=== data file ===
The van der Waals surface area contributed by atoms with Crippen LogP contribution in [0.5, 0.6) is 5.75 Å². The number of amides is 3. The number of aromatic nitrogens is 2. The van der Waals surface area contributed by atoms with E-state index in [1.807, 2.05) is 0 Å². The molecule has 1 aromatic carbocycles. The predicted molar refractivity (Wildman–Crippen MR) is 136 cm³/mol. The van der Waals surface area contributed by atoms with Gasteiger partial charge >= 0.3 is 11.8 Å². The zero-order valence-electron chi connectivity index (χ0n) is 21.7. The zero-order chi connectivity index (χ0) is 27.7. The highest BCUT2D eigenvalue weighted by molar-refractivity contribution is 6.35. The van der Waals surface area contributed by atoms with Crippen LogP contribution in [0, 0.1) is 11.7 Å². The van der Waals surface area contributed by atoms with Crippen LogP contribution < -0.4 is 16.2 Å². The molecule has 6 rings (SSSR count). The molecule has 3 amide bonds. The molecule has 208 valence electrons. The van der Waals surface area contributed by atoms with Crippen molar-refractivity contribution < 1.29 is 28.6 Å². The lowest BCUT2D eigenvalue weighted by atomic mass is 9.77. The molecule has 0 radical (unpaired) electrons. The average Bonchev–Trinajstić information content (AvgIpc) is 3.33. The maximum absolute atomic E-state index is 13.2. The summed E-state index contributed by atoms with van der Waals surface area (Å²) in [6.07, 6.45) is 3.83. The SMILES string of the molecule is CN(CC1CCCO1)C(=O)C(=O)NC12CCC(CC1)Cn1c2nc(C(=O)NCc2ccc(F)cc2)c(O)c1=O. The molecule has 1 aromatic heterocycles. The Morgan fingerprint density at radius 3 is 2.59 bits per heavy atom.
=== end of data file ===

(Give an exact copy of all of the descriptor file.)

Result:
The van der Waals surface area contributed by atoms with Crippen LogP contribution in [0.5, 0.6) is 5.75 Å². The number of amides is 3. The number of aromatic nitrogens is 2. The van der Waals surface area contributed by atoms with E-state index in [1.807, 2.05) is 0 Å². The molecule has 1 aromatic carbocycles. The predicted molar refractivity (Wildman–Crippen MR) is 136 cm³/mol. The van der Waals surface area contributed by atoms with Gasteiger partial charge >= 0.3 is 11.8 Å². The zero-order valence-electron chi connectivity index (χ0n) is 21.7. The zero-order chi connectivity index (χ0) is 27.7. The highest BCUT2D eigenvalue weighted by molar-refractivity contribution is 6.35. The van der Waals surface area contributed by atoms with Crippen LogP contribution in [0, 0.1) is 11.7 Å². The van der Waals surface area contributed by atoms with Crippen LogP contribution < -0.4 is 16.2 Å². The molecule has 6 rings (SSSR count). The molecule has 3 amide bonds. The molecule has 208 valence electrons. The van der Waals surface area contributed by atoms with Crippen molar-refractivity contribution < 1.29 is 28.6 Å². The lowest BCUT2D eigenvalue weighted by atomic mass is 9.77. The molecule has 0 radical (unpaired) electrons. The average Bonchev–Trinajstić information content (AvgIpc) is 3.33. The maximum absolute atomic E-state index is 13.2. The summed E-state index contributed by atoms with van der Waals surface area (Å²) in [6.07, 6.45) is 3.83. The SMILES string of the molecule is CN(CC1CCCO1)C(=O)C(=O)NC12CCC(CC1)Cn1c2nc(C(=O)NCc2ccc(F)cc2)c(O)c1=O. The molecule has 1 aromatic heterocycles. The Morgan fingerprint density at radius 3 is 2.59 bits per heavy atom.